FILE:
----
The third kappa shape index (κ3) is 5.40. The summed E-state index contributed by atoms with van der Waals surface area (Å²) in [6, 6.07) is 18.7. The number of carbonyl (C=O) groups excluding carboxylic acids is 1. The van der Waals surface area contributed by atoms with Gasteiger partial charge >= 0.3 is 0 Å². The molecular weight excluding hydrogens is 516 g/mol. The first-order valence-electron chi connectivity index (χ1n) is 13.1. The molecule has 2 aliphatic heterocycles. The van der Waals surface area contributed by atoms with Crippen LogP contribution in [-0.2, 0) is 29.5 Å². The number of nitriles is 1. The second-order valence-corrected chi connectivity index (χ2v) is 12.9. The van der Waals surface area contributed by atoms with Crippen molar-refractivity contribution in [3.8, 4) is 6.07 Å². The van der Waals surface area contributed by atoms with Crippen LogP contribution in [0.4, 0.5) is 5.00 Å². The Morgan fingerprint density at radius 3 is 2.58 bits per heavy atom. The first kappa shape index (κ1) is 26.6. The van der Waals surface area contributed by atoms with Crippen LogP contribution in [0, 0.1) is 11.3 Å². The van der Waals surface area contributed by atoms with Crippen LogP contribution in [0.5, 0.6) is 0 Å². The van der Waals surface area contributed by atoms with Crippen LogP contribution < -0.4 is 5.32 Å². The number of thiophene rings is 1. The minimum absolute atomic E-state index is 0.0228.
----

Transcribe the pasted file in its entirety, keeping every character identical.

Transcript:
The third kappa shape index (κ3) is 5.40. The summed E-state index contributed by atoms with van der Waals surface area (Å²) in [6, 6.07) is 18.7. The number of carbonyl (C=O) groups excluding carboxylic acids is 1. The van der Waals surface area contributed by atoms with Gasteiger partial charge >= 0.3 is 0 Å². The molecular weight excluding hydrogens is 516 g/mol. The first-order valence-electron chi connectivity index (χ1n) is 13.1. The molecule has 2 aliphatic heterocycles. The van der Waals surface area contributed by atoms with Crippen LogP contribution in [-0.2, 0) is 29.5 Å². The number of nitriles is 1. The second-order valence-corrected chi connectivity index (χ2v) is 12.9. The van der Waals surface area contributed by atoms with Crippen molar-refractivity contribution in [3.8, 4) is 6.07 Å². The van der Waals surface area contributed by atoms with Crippen LogP contribution in [0.4, 0.5) is 5.00 Å². The Morgan fingerprint density at radius 3 is 2.58 bits per heavy atom. The first kappa shape index (κ1) is 26.6. The van der Waals surface area contributed by atoms with Crippen LogP contribution in [0, 0.1) is 11.3 Å². The van der Waals surface area contributed by atoms with Crippen LogP contribution in [0.5, 0.6) is 0 Å². The van der Waals surface area contributed by atoms with Crippen LogP contribution < -0.4 is 5.32 Å². The number of thiophene rings is 1. The minimum absolute atomic E-state index is 0.0228.